In Memory

Alexander Bainbridge

Alexander Bainbridge

Alexander Charles Bainbridge.  

Born 1 March 1947 in Manhattan, New York City.  Died 12 March 2010 in Southampton, NY.

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08/23/16 11:32 PM #1    

John P. Klingman

Alexander C. Bainbridge (March 1, 1947 – March 12, 2010)

Alexander C. Bainbridge, Sandy to his friends and family, died on March 12th after a long struggle with seizure disorder. Sandy was born in Pelham, NY to William W. and Florence Thompson Bainbridge. Sandy graduated from Pelham Memorial High School in 1965; he was President of the Varsity Club, a member of Phi Lambda Fraternity, and excelled at cross country, track, and wrestling. He received a BS in Civil Engineering from Tufts University in 1969.

His high school friend Braighton Shanely remembered that, "he was totally and completely and unfalteringly unafraid to be who he was" and "apparently oblivious to who might be unimpressed or ruffled or somehow concerned."

Followeing Tufts, he studied Fine Art at the University of Connecticut for two years and then moved to Martha’s Vineyard where he began a career that combined fine carpentry and fine art, a combination that he continued all his life, with his own special twist. His work had strong design and color with a love of tractors, trains, trucks, and toys –and wry humor added. His sculptures combined primary geometric forms in unusual and compelling ways. His largest piece, an abstraction of a red tractor, is in East Hampton, NY at Windmill Village, where Sandy lived for several years. He was always eager to share his work; much of it was displayed at his studio, Bainbridge Engineering, on Railroad Avenue. He was a meticulous craftsman and enjoyed working on exacting woodworking projects, including carpentry for the interior restoration of the Montauk Light House.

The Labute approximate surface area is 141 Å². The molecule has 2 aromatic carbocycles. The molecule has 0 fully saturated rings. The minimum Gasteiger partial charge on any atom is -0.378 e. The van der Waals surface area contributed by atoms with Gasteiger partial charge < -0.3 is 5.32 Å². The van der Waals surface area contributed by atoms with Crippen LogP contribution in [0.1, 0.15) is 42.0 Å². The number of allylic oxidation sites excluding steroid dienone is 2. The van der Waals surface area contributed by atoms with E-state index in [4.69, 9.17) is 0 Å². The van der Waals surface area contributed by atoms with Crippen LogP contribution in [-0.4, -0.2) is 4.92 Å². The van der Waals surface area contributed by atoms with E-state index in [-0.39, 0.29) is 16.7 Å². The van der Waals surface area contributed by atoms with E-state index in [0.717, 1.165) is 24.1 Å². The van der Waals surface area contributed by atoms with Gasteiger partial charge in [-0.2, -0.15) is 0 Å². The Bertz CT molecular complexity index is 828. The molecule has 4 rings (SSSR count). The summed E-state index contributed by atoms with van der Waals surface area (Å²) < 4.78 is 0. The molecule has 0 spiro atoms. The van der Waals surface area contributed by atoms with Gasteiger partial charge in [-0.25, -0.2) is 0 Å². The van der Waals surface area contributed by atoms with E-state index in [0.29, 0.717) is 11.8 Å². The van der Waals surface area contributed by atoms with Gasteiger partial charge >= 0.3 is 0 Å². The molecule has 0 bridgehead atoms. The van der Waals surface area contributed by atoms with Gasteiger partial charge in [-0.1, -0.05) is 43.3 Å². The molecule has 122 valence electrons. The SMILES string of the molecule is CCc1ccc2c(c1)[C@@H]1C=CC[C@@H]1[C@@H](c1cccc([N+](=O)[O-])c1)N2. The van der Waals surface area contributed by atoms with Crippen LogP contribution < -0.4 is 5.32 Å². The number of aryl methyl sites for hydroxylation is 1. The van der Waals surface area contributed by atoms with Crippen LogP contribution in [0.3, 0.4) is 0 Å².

As his college friend John Klingman said, “Sandy was an amazing person - intense, active, strong willed and kind. He was enchanted by five things: women, art, dogs, building crafts, and sailing (not necessarily in that order).” I was assigned to be Sandy's freshman roomate, and we became lifelong friends. He never ceased to impress me.

During the thirty years that he lived in East Hampton, he was a familiar face wherever he went, often dressed in his trademark colors of aqua and coral. His black Ford pickup truck was a fixture in town, always with a dog in the back. Some may remember him as “The Manic Prince” a moniker announced by a circled sign on his pickup’s door and certainly earned from his inexhaustible energy. He often worked twelve hour days, only stopping for a lunch overlooking the ocean, with coffee and chocolate.

For several years, Sandy owned and raced the J-24 sailboat, Sweet Jelly-roll, keeping it in Three Mile Harbor and competing during the summer in Greenport and around Shelter Island.  Later,he purchased a 42 foot Sabre and cruised to Martha’s Vineyard, Block Island and Cape Cod.

His many friends and his cousins remember him as a loyal and loving friend, a talented artist and a unique personality. The body was cremated; and his ashes were scattered at ocean beaches on Martha’s Vineyard and in East Hampton, his two homes.

Donations in his name can be made to the Animal Rescue Fund (ARF), 90 Daniels Hole Road, East Hampton, NY 11937, which sheltered and cared for his wonderful dog Zippy after Sandy became too ill to do so. His zest for life, his passion for whatever caught his interest, and his enduring charisma are the memories we will carry in our hearts.


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